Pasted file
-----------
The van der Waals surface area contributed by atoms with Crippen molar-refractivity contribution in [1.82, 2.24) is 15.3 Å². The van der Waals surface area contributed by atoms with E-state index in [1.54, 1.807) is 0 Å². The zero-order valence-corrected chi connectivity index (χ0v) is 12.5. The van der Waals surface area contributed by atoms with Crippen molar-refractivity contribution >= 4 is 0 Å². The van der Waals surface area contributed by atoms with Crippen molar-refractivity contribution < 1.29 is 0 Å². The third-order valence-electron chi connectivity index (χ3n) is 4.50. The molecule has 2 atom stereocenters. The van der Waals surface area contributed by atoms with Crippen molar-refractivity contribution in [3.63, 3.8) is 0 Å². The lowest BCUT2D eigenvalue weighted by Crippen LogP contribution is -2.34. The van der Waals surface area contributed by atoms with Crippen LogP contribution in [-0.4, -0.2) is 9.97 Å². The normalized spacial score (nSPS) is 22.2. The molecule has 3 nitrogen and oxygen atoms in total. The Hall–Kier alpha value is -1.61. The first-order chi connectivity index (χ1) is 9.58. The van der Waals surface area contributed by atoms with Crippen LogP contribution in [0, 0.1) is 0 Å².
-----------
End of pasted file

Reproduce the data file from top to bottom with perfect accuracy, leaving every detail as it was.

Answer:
The van der Waals surface area contributed by atoms with Crippen molar-refractivity contribution in [1.82, 2.24) is 15.3 Å². The van der Waals surface area contributed by atoms with E-state index in [1.54, 1.807) is 0 Å². The zero-order valence-corrected chi connectivity index (χ0v) is 12.5. The van der Waals surface area contributed by atoms with Crippen molar-refractivity contribution >= 4 is 0 Å². The van der Waals surface area contributed by atoms with Crippen molar-refractivity contribution < 1.29 is 0 Å². The third-order valence-electron chi connectivity index (χ3n) is 4.50. The molecule has 2 atom stereocenters. The van der Waals surface area contributed by atoms with Crippen molar-refractivity contribution in [3.63, 3.8) is 0 Å². The lowest BCUT2D eigenvalue weighted by Crippen LogP contribution is -2.34. The van der Waals surface area contributed by atoms with Crippen LogP contribution in [-0.4, -0.2) is 9.97 Å². The normalized spacial score (nSPS) is 22.2. The molecule has 3 nitrogen and oxygen atoms in total. The Hall–Kier alpha value is -1.61. The first-order chi connectivity index (χ1) is 9.58. The van der Waals surface area contributed by atoms with Crippen LogP contribution in [0, 0.1) is 0 Å².